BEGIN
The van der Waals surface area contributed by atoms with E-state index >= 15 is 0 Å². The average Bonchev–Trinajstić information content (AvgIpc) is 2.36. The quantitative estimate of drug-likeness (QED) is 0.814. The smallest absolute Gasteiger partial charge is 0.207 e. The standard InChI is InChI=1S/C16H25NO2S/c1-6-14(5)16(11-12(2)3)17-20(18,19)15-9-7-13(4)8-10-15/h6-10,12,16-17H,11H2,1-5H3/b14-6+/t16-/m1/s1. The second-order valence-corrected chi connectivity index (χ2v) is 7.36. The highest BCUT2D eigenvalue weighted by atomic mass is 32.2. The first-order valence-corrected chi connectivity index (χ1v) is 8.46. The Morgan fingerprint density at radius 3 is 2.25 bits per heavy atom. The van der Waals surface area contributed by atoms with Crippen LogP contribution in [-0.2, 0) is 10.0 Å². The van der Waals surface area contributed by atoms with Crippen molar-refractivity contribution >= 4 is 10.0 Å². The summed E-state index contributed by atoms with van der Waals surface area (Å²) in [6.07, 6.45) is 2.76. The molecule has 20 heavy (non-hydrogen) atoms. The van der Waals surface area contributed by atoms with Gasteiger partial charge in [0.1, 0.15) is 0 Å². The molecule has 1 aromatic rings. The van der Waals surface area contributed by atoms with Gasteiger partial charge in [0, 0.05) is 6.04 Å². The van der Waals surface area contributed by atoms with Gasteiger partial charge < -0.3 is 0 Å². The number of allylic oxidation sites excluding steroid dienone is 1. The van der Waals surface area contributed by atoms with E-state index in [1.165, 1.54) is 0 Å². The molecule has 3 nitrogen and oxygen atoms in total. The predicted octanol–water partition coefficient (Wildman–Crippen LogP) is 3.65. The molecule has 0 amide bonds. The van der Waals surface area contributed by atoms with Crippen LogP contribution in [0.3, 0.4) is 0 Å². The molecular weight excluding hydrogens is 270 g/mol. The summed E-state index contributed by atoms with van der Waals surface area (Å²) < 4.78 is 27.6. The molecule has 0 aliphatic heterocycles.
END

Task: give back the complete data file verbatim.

The van der Waals surface area contributed by atoms with E-state index >= 15 is 0 Å². The average Bonchev–Trinajstić information content (AvgIpc) is 2.36. The quantitative estimate of drug-likeness (QED) is 0.814. The smallest absolute Gasteiger partial charge is 0.207 e. The standard InChI is InChI=1S/C16H25NO2S/c1-6-14(5)16(11-12(2)3)17-20(18,19)15-9-7-13(4)8-10-15/h6-10,12,16-17H,11H2,1-5H3/b14-6+/t16-/m1/s1. The second-order valence-corrected chi connectivity index (χ2v) is 7.36. The highest BCUT2D eigenvalue weighted by atomic mass is 32.2. The first-order valence-corrected chi connectivity index (χ1v) is 8.46. The Morgan fingerprint density at radius 3 is 2.25 bits per heavy atom. The van der Waals surface area contributed by atoms with Crippen LogP contribution in [-0.2, 0) is 10.0 Å². The van der Waals surface area contributed by atoms with Crippen molar-refractivity contribution >= 4 is 10.0 Å². The summed E-state index contributed by atoms with van der Waals surface area (Å²) in [6.07, 6.45) is 2.76. The molecule has 20 heavy (non-hydrogen) atoms. The van der Waals surface area contributed by atoms with Gasteiger partial charge in [0.1, 0.15) is 0 Å². The molecule has 1 aromatic rings. The van der Waals surface area contributed by atoms with Gasteiger partial charge in [0, 0.05) is 6.04 Å². The van der Waals surface area contributed by atoms with Gasteiger partial charge < -0.3 is 0 Å². The number of allylic oxidation sites excluding steroid dienone is 1. The van der Waals surface area contributed by atoms with E-state index in [1.165, 1.54) is 0 Å². The molecule has 3 nitrogen and oxygen atoms in total. The predicted octanol–water partition coefficient (Wildman–Crippen LogP) is 3.65. The molecule has 0 amide bonds. The van der Waals surface area contributed by atoms with Crippen LogP contribution in [0.3, 0.4) is 0 Å². The molecular weight excluding hydrogens is 270 g/mol. The summed E-state index contributed by atoms with van der Waals surface area (Å²) < 4.78 is 27.6. The molecule has 0 aliphatic heterocycles.